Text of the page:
“Don’t imagine that everyone you are ghosting for is someone who can’t write,” says British author and journalist John Lynch, who has ghostwritten over 50 books. “They may also be very good writers in their own right, who just can’t turn out as many new books in a year as they are able to sell.”

Or they may be aspiring writers hoping to improve their skills through this process.

“Good ghosts may also act as writing coaches”, says British author Chris West, “helping people overcome writer’s block, acting as sounding boards for ideas and doing general “project rescue” work.”

How to Get a Ghostwriting Gig

From the US, Richard G Lowe Jr recommends “The Association of Ghostwriters is a good place to start.”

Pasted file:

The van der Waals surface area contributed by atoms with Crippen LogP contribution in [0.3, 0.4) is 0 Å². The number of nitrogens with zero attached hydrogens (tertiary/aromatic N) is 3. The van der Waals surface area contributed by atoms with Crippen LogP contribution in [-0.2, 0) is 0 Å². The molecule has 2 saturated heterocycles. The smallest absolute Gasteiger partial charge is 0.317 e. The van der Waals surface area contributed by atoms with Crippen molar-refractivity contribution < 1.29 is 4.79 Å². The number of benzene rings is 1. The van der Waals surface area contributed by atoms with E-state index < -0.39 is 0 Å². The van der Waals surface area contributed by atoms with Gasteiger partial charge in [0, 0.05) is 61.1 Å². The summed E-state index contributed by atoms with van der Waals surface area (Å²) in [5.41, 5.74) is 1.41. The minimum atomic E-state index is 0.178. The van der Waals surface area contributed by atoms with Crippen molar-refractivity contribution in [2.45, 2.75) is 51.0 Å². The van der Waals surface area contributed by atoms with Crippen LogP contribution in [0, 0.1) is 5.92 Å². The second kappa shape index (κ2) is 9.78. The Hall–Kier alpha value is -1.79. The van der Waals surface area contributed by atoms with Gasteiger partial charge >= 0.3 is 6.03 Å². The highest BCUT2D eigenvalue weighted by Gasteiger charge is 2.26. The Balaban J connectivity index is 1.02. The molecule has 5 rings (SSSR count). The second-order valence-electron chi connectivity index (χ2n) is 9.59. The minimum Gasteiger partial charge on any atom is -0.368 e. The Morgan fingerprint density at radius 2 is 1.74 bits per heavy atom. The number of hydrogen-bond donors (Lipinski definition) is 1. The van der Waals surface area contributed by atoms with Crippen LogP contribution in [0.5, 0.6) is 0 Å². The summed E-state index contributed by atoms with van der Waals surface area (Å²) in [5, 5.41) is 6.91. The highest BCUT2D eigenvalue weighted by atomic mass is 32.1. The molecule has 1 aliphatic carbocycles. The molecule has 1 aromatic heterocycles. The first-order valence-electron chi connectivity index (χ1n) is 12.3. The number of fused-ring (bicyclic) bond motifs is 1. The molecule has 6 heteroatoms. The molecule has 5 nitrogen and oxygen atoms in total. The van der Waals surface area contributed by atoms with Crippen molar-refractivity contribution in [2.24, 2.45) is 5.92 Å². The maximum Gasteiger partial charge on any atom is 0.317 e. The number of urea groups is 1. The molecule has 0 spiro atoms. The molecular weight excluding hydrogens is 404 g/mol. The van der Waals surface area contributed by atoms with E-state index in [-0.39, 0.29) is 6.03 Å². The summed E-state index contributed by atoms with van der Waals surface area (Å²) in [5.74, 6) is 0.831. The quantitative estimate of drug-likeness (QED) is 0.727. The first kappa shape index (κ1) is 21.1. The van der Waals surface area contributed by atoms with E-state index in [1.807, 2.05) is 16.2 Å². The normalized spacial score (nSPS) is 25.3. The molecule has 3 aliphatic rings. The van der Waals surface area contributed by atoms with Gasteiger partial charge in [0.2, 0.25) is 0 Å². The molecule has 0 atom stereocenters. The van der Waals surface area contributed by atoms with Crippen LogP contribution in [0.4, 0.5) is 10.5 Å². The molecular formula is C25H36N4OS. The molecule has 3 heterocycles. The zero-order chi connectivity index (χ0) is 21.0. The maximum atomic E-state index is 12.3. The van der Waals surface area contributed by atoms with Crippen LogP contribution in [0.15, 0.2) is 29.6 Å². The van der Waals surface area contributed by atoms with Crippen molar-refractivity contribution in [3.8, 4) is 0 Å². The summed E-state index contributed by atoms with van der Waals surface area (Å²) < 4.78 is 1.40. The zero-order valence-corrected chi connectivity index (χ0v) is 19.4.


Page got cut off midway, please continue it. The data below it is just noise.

Canadian ghostwriter Boni Wagner-Stafford offers this advice; “There are a number of ways you can find a ghostwriter. Referrals from your personal network, online searches, freelance work sites like Upwork. LinkedIN is a great place to find a ghostwriter. I’ve been discovered and hired from my Twitter account: one of my clients liked my content and “just had a feeling”.

“Personal chemistry is important,” says Roz Morris.

British writer Chris West finds it helpful to be part of “a kind of cooperative” of 13 ghostwriters called United Ghostwriters, who share a website to promote their work.

Sometimes the work will find you. “I was generally approached via freelancer sites such as PeoplePer Hour and Elance” says British author Katharine E Smith, “or else I bid for jobs on these sites. It was something I did when I was starting out as a freelancer, along with editing, proofreading, copywriting, etc.”

John Lynch recommends assembling a portfolio of what you can do as you ghostwriting career builds up.